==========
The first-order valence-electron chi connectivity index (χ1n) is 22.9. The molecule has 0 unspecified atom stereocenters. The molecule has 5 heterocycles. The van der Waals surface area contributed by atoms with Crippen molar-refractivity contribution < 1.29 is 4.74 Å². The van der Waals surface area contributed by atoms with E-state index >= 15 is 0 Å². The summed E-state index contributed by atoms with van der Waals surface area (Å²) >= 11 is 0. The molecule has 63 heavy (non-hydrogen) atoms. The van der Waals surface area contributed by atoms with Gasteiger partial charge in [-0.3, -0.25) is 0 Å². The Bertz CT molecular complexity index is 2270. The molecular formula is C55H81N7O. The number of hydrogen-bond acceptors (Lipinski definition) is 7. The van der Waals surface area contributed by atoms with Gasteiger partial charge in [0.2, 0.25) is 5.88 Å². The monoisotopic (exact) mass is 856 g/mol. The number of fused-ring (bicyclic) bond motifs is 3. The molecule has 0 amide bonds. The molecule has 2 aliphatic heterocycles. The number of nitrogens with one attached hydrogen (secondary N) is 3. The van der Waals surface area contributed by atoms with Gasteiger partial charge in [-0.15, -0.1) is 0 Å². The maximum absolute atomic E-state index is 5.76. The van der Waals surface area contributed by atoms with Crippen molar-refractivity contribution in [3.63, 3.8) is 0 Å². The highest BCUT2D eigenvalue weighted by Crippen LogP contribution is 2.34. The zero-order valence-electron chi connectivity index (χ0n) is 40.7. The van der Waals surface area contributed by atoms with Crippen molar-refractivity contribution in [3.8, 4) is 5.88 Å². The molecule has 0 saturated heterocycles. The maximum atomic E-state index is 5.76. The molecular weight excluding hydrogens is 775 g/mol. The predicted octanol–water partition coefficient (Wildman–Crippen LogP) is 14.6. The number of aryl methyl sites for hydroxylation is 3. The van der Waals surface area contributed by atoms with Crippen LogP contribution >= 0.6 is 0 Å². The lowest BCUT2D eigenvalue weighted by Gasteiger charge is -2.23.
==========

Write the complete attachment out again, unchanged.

The first-order valence-electron chi connectivity index (χ1n) is 22.9. The molecule has 0 unspecified atom stereocenters. The molecule has 5 heterocycles. The van der Waals surface area contributed by atoms with Crippen molar-refractivity contribution < 1.29 is 4.74 Å². The van der Waals surface area contributed by atoms with E-state index >= 15 is 0 Å². The summed E-state index contributed by atoms with van der Waals surface area (Å²) >= 11 is 0. The molecule has 63 heavy (non-hydrogen) atoms. The van der Waals surface area contributed by atoms with Gasteiger partial charge in [-0.3, -0.25) is 0 Å². The Bertz CT molecular complexity index is 2270. The molecular formula is C55H81N7O. The number of hydrogen-bond acceptors (Lipinski definition) is 7. The van der Waals surface area contributed by atoms with Gasteiger partial charge in [0.2, 0.25) is 5.88 Å². The monoisotopic (exact) mass is 856 g/mol. The number of fused-ring (bicyclic) bond motifs is 3. The molecule has 0 amide bonds. The molecule has 2 aliphatic heterocycles. The number of nitrogens with one attached hydrogen (secondary N) is 3. The van der Waals surface area contributed by atoms with Gasteiger partial charge in [-0.15, -0.1) is 0 Å². The maximum absolute atomic E-state index is 5.76. The van der Waals surface area contributed by atoms with Crippen molar-refractivity contribution in [3.63, 3.8) is 0 Å². The highest BCUT2D eigenvalue weighted by Crippen LogP contribution is 2.34. The zero-order valence-electron chi connectivity index (χ0n) is 40.7. The van der Waals surface area contributed by atoms with Crippen molar-refractivity contribution in [3.8, 4) is 5.88 Å². The molecule has 0 saturated heterocycles. The maximum atomic E-state index is 5.76. The molecular weight excluding hydrogens is 775 g/mol. The predicted octanol–water partition coefficient (Wildman–Crippen LogP) is 14.6. The number of aryl methyl sites for hydroxylation is 3. The van der Waals surface area contributed by atoms with Crippen LogP contribution >= 0.6 is 0 Å². The lowest BCUT2D eigenvalue weighted by Gasteiger charge is -2.23.